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Obesity – Bariatric Surgery

Obesity is a medical word that describes a level of being overweight that can or is seriously affecting health and wellbeing. Obesity has become a serious health problem in all major countries with 65% of the population being overweight and up to 25%, obese. The Body Mass Index (BMI) measurement is used to compare weight to height.

A BMI of 18-25 is considered to be a healthy weight range. A BMI higher than this indicates that the individual is overweight and health may be at risk. The greater the degree of overweight, the greater the health risk posed. Once the BMI is over 30, the risk to health is significant.

Obesity may cause or make worse many diseases. The risk of developing Type II diabetes, for instance, is 400% greater in obese people than the non-obese.

Health risks associated with Obesity

  • Diabetes Weight loss, Obesity, Bariatric Surgery
  • Heart Disease and Stroke
  • Sleep Apnoea
  • High Blood Pressure
  • Osteoarthritis
  • Asthma
  • Cancer
  • Reflux
  • Infertility
  • High Cholesterol
  • Depression

Bariatric surgery

Bariatric Surgery or weight loss surgery includes a variety of procedures performed on people who have obesity. Weight loss is done by reducing the size of the stomach with a gastric band or by the removal of a portion of the stomach or by resecting and re-routing the small intestine to a small stomach pouch.

Who Need Bariatric surgery

  • Type 2 diabetes patients.
  • Patients 40kg/m² or higher Body Mass Index.
  • Patients are unable to reach significant weight loss with traditional methods.
  • Whose health is at risk due to so-called co-morbid conditions such as diabetes, hypertension.

Bariatric surgery is done via laparoscopy or endoscopy and has three categories.

  • Malabsorptive procedures: an intervention into food digestion, preventing calorie absorption. Not very common nowadays because the long follow-up treatment and strict nutritional monitoring as in this type of surgery malabsorption and nutritional deficiency can be a risk factor.
  • Restrictive procedures: restricts the amount of food ingested gastroplasty, placement of gastric band, sleeve gastrectomy.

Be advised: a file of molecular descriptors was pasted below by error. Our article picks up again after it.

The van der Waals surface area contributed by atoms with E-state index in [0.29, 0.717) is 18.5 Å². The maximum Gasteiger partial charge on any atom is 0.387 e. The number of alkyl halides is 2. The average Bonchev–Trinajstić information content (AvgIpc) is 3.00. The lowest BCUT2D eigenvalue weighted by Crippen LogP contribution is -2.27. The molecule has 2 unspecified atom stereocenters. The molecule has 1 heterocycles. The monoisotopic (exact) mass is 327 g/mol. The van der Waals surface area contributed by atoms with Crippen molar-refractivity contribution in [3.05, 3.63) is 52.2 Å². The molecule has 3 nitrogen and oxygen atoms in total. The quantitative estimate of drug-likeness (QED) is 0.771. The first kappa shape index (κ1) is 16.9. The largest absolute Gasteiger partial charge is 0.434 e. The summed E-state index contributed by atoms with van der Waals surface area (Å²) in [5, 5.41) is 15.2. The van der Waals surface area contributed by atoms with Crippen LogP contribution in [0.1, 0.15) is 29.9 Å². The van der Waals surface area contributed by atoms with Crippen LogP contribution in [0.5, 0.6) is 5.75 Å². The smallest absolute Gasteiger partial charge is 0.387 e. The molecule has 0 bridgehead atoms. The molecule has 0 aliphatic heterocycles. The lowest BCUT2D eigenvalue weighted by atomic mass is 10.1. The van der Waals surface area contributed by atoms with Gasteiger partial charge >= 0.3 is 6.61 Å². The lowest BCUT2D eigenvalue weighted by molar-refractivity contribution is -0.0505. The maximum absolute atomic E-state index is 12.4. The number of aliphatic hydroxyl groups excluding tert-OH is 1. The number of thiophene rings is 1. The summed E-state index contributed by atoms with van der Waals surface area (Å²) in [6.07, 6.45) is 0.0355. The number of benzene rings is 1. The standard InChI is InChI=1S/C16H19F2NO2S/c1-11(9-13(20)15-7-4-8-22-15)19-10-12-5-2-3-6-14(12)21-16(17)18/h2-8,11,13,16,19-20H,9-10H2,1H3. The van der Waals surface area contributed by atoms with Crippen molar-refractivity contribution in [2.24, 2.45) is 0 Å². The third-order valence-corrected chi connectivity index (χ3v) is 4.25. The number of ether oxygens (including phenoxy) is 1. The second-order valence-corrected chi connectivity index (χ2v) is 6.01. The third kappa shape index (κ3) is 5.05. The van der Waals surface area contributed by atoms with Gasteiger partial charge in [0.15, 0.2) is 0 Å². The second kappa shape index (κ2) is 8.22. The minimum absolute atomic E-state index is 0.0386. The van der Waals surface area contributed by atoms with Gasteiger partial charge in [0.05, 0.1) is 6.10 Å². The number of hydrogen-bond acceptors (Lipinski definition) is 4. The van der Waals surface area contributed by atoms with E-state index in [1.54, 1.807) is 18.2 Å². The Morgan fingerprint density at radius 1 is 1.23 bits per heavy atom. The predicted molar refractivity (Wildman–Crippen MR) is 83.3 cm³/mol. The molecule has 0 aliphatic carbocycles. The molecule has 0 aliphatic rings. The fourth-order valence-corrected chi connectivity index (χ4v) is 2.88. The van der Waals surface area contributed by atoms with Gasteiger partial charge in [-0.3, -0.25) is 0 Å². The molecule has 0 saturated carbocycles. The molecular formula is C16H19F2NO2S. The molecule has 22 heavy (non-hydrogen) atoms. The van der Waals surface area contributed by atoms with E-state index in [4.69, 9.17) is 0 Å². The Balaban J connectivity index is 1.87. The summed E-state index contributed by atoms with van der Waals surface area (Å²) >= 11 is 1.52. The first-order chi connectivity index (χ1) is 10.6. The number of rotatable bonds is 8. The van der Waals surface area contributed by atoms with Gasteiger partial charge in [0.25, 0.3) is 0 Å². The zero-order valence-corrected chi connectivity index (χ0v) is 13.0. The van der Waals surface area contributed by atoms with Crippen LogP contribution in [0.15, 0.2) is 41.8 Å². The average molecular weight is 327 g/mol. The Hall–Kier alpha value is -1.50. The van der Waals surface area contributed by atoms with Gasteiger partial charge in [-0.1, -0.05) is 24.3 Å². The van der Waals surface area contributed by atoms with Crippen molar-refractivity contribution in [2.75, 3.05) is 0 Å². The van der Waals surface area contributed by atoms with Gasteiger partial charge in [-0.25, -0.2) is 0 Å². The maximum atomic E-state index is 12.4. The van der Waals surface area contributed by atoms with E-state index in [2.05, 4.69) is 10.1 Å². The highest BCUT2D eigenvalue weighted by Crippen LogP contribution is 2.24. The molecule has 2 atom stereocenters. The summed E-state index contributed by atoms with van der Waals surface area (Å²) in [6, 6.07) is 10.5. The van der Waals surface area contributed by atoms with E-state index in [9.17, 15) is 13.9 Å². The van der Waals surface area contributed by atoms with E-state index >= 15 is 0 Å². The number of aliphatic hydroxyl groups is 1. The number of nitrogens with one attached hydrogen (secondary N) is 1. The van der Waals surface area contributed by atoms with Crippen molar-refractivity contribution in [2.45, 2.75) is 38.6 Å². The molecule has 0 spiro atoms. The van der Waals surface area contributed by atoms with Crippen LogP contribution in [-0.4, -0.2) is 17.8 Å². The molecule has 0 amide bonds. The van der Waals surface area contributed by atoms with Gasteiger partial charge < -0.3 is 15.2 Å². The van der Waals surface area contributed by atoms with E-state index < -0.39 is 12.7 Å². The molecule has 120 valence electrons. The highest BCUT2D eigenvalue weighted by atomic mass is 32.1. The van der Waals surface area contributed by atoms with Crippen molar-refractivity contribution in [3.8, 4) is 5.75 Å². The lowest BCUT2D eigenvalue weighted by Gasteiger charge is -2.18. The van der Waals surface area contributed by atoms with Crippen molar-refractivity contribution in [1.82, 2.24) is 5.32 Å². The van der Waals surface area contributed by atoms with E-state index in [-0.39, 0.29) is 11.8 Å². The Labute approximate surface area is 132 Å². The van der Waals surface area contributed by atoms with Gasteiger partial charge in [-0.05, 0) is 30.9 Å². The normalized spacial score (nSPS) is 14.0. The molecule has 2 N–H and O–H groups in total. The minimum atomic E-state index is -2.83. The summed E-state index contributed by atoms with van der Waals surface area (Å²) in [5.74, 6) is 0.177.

• Mixed procedures combine the first two.

What to Expect After a Bariatric Surgery?

  • Laparoscopic bariatric surgery requires no more than a one or two-day long hospitalization. After the surgery, have some diet restrictions, no solid food, only liquid food is allowed in the form of broth or fruit juices.
  • After a few days, you can experiment with pureed food and stick to it for two weeks.
  • Overeating will immediately take its toll and result in vomiting and nausea.
  • As patients have reduced gastric capacity, in the first few months dehydration can occur for not being able to consume enough liquids.
  • With any weight loss surgery, you can expect a dramatic and quite fast and long-lasting weight loss.
  • Evidence shows that life expectancy will considerably increase.
  • The lowers risk of cancer, diabetes or cardiovascular diseases.
  • Enhanced metabolism, more balanced hormonal functions.
  • The success of the intervention requires a total lifestyle change, healthy eating habits, more exercise and taking dietary supplements for the rest of their lives.

Weight loss surgery provokes a few complications, especially in the first six months after the surgery. The most common side-effects are bloating, discomfort after eating, leaks infections and hernias.


Bariatric Surgery FAQ’s


Weight Loss Surgery Procedures

  • Gastric Balloon: The Endoscopic Gastric Balloon or Intragastric Balloon is a non-invasive Bariatric procedure to bridge the gap between simple diet and exercise. Read More
  • Gastric Bypass: It refers to a surgical procedure that helps you lose weight by changing how your stomach and small intestine handle the food you eat. Read More
  • Laparoscopic Gastric Banding: It is a least invasive surgery for weight loss and obesity patient. The procedure involves placing an implant Read More
  • Gastric Sleeve: It is a surgical procedure that induces weight loss by restricting food intake. This procedure is usually laparoscopically; the doctor removes approximately 75 percent of the stomach. Read More
  • Duodenal Switch: This surgery is a combination of a gastric sleeve and gastric bypass treatment for morbid obesity. This procedure is a secondary procedure after a failed gastric band surgery. Read More
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